The U.S. government recently took one more step in a long journey toward implementing pending free trade agreements (FTA) with Colombia, Panama and South Korea The U.S. wheat industry is pleased to see this progress, in no small part because we believe trade agreements work for the U.S. economy and for our trading partners.
In the last three months, EU-Korea and Canada-Colombia FTAs entered into force and have unnecessarily disrupted trade with U.S. businesses just as an economic lift is sorely needed. So if sitting on the sidelines has produced nothing else, at least it has helped reveal proof that trade agreements work.
In the first two weeks under the EU-Korea agreement, trade between the two partners increased 17.4%. Canadian wheat exports to Colombia for the entire month of August more than doubled vs. the previous year, while U.S. exports fell by more than 50% year on year for the same time.
Overall, Colombia has imported roughly 20% less U.S. wheat this marketing year (June-July-August) compared to last year at the same time, with losses occurring mainly in the hard red spring (HRS) wheat class that is similar in quality to Canada’s major wheat class, Canadian western red spring (CWRS).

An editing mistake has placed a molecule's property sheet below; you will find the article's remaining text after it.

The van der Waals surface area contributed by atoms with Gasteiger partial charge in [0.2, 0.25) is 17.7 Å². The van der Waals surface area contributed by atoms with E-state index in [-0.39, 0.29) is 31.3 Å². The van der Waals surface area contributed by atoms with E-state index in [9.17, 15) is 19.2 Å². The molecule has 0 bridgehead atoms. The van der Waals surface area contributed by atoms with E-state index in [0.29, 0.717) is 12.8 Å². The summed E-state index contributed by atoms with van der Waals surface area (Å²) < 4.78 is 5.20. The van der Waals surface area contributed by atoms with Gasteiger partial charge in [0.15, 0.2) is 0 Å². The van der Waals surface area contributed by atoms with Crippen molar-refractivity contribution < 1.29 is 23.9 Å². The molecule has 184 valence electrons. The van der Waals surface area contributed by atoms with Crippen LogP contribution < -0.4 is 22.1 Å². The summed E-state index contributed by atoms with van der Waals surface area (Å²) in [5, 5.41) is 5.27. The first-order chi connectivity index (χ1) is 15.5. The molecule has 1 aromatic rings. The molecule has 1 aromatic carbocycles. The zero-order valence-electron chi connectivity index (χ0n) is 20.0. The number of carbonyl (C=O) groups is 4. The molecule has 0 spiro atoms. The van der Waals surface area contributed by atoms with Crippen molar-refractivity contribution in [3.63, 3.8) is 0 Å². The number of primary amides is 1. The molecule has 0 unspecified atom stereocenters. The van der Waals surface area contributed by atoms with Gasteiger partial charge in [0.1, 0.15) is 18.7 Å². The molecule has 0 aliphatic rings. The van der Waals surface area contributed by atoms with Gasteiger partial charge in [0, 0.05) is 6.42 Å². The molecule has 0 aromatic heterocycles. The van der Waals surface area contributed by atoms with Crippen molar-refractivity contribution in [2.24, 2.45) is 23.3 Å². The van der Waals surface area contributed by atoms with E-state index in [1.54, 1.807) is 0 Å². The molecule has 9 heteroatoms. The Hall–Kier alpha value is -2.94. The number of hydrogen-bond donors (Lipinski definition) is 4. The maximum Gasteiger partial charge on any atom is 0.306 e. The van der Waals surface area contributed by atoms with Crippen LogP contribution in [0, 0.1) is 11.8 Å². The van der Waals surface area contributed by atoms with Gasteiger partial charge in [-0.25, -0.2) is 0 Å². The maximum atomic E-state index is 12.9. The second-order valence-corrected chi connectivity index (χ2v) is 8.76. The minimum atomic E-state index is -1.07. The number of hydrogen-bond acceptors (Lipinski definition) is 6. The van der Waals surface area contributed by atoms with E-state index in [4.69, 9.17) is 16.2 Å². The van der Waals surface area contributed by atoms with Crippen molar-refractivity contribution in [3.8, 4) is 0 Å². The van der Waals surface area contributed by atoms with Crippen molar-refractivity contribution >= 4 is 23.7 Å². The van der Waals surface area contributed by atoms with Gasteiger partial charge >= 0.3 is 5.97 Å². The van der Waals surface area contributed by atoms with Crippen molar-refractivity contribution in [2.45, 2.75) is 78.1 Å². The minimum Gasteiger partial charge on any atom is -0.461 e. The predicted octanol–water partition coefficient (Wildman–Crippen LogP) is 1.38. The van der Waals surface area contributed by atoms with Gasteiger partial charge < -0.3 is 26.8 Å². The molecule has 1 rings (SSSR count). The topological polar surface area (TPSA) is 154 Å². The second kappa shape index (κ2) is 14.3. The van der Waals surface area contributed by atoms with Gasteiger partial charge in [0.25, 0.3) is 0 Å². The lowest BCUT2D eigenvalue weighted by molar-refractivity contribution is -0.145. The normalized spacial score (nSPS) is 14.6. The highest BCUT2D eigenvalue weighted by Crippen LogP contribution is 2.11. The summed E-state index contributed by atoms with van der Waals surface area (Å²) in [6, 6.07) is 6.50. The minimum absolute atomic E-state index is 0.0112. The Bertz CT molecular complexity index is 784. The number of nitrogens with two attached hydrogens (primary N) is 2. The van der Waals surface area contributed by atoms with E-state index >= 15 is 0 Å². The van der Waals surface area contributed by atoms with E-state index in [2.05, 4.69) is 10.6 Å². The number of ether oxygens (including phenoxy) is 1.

We realize many factors come into play when making buying decisions, but the numbers above clearly illustrate the simple fact that trade agreements provide opportunities resulting in winners and losers. Trade agreements help create a successful marriage of each country's competitive advantages that far exceed a one-to-one return and trade creates benefits for the global community, 95% of which live outside U.S. borders and in countries with growing economies.
Clearly, trade agreements are working to lift economic opportunity for other countries. We hope the same opportunity will finally come soon to U.S. wheat farmers and their customers in Colombia, Panama, South Korea and other countries around the world.